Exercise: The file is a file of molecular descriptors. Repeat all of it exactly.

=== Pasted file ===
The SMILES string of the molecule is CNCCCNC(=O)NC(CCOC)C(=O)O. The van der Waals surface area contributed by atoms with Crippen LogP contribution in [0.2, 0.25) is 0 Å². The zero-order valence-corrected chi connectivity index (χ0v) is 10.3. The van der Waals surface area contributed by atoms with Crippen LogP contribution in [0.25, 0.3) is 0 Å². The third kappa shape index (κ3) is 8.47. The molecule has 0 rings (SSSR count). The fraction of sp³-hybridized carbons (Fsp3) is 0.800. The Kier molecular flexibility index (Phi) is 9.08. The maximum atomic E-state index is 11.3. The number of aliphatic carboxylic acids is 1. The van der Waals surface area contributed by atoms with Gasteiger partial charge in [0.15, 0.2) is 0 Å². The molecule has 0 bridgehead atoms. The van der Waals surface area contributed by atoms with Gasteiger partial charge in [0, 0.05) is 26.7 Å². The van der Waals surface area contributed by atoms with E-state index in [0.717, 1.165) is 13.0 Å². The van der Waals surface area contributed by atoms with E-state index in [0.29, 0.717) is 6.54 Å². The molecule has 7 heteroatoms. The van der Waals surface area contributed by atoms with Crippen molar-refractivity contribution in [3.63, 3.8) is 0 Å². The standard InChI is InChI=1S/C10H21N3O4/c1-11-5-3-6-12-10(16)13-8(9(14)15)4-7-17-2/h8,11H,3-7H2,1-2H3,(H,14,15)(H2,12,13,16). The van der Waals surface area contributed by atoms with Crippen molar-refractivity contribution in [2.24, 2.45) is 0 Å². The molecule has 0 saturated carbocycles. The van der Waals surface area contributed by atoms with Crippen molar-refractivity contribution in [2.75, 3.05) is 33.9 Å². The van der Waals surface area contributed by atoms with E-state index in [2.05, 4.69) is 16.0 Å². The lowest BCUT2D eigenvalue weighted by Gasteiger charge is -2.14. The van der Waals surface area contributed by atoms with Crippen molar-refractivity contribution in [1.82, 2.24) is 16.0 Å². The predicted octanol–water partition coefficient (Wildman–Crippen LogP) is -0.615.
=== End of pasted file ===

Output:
The SMILES string of the molecule is CNCCCNC(=O)NC(CCOC)C(=O)O. The van der Waals surface area contributed by atoms with Crippen LogP contribution in [0.2, 0.25) is 0 Å². The zero-order valence-corrected chi connectivity index (χ0v) is 10.3. The van der Waals surface area contributed by atoms with Crippen LogP contribution in [0.25, 0.3) is 0 Å². The third kappa shape index (κ3) is 8.47. The molecule has 0 rings (SSSR count). The fraction of sp³-hybridized carbons (Fsp3) is 0.800. The Kier molecular flexibility index (Phi) is 9.08. The maximum atomic E-state index is 11.3. The number of aliphatic carboxylic acids is 1. The van der Waals surface area contributed by atoms with Gasteiger partial charge in [0.15, 0.2) is 0 Å². The molecule has 0 bridgehead atoms. The van der Waals surface area contributed by atoms with Gasteiger partial charge in [0, 0.05) is 26.7 Å². The van der Waals surface area contributed by atoms with E-state index in [0.717, 1.165) is 13.0 Å². The van der Waals surface area contributed by atoms with E-state index in [0.29, 0.717) is 6.54 Å². The molecule has 7 heteroatoms. The van der Waals surface area contributed by atoms with Crippen molar-refractivity contribution in [3.63, 3.8) is 0 Å². The standard InChI is InChI=1S/C10H21N3O4/c1-11-5-3-6-12-10(16)13-8(9(14)15)4-7-17-2/h8,11H,3-7H2,1-2H3,(H,14,15)(H2,12,13,16). The van der Waals surface area contributed by atoms with Crippen molar-refractivity contribution in [2.24, 2.45) is 0 Å². The molecule has 0 saturated carbocycles. The van der Waals surface area contributed by atoms with Crippen molar-refractivity contribution in [2.75, 3.05) is 33.9 Å². The van der Waals surface area contributed by atoms with E-state index in [2.05, 4.69) is 16.0 Å². The lowest BCUT2D eigenvalue weighted by Gasteiger charge is -2.14. The van der Waals surface area contributed by atoms with Crippen molar-refractivity contribution in [1.82, 2.24) is 16.0 Å². The predicted octanol–water partition coefficient (Wildman–Crippen LogP) is -0.615.